voter ID laws
A Pennsylvania judge ruled Wednesday that a new Republican-supported state voter ID law could be implemented for Election Day, despite objections that it was a partisan attempt to hurt President Obama and could cost thousands of voters the right to cast ballots.
Commonwealth Judge Robert Simpson said the individuals and civil rights groups challenging the law had not met the heavy burden of proving that it so clearly violated the state constitution that it should not be implemented. He said there was still time for those without proper ID to acquire it.
“Petitioners did not establish . . . that disenfranchisement was immediate or inevitable,” Simpson wrote, adding, “I was convinced that Act 18 will be implemented by Commonwealth agencies in a nonpartisan, evenhanded manner.”
The detailed, 70-page opinion by Simpson, a veteran of the bench who is a Republican, makes it much more likely that Pennsylvania voters will now be required to show specific forms of photo ID. It is one of many new restrictive voting laws across the country — in almost all cases, sponsored by Republicans and opposed by Democrats.
Earlier this year, my state of Pennsylvania joined many other states in passing a strict new voter ID law. Proponents of such laws claim they are merely to ensure voters are who they say they are, and to prevent voter fraud. This claim has always been a bit questionable. Voter fraud has never been shown to be that widespread.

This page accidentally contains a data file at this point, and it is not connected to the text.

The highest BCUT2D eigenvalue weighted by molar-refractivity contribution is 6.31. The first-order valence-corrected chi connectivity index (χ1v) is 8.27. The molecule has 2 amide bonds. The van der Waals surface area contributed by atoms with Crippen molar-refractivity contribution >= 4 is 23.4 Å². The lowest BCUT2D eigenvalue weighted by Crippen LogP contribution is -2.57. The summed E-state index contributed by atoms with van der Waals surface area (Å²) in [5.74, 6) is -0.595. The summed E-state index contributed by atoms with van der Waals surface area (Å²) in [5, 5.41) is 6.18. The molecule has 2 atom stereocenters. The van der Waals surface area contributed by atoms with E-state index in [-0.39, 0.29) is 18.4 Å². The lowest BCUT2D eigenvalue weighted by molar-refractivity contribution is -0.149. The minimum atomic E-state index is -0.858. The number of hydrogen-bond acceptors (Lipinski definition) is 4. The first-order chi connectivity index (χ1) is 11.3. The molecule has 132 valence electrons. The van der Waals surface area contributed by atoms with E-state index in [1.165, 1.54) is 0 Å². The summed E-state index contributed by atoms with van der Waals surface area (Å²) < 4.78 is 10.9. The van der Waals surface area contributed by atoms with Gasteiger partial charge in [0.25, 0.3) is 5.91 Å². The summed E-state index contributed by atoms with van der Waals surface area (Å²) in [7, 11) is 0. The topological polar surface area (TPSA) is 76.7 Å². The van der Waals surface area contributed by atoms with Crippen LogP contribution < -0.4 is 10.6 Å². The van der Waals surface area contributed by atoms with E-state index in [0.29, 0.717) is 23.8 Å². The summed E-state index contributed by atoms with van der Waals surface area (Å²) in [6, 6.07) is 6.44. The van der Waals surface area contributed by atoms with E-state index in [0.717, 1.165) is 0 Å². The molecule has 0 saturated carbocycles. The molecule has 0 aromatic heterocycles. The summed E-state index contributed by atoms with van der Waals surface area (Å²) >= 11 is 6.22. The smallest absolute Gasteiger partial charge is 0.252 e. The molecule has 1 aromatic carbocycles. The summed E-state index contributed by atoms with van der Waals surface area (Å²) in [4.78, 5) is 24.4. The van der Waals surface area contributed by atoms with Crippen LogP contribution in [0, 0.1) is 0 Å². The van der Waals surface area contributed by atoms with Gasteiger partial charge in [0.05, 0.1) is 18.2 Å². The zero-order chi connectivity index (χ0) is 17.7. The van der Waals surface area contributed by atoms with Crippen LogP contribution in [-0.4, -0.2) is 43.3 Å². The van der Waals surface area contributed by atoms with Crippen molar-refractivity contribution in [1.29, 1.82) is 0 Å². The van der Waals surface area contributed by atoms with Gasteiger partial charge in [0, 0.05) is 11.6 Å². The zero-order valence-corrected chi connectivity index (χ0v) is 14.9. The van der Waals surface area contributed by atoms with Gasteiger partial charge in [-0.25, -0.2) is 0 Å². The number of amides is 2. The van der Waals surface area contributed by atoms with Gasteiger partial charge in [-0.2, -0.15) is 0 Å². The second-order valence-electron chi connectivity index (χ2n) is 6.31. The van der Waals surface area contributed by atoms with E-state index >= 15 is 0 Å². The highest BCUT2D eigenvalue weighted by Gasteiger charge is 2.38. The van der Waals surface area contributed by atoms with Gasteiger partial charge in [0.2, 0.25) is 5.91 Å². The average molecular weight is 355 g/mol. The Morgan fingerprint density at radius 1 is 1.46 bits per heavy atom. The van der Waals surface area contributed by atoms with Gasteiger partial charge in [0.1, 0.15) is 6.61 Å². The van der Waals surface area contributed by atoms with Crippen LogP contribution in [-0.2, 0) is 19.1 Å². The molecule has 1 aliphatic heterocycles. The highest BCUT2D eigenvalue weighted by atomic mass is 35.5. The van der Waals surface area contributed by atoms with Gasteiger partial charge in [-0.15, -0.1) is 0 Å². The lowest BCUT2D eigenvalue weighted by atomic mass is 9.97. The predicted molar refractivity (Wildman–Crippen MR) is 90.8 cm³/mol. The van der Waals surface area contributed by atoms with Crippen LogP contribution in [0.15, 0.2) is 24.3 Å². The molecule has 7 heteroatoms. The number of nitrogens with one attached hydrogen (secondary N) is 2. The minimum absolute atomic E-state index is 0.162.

Several months ago, I wrote here about my dilemma regarding voter ID laws in general. At the time I was severely torn as I felt that both sides were making dishonest arguments. However, in the ensuing months I have been following the Pennsylvania law to some degree. While it does not affect me personally as I have multiple forms of ID, I’m well aware that the areas that will be most affected will be heavily urban, Democratic-leaning counties like Philadelphia and Allegheny (where Pittsburgh is located).
Now a report is out showing that over 750,000 people in the Commonwealth could be ineligible to vote in November. According to the report, as many as 18% of Philadelphia residents may lack valid ID. The actual numbers are likely lower because some of these voters may have non-PennDOT ID’s that qualify. But either way, there are a lot of voters who otherwise could vote that now can’t.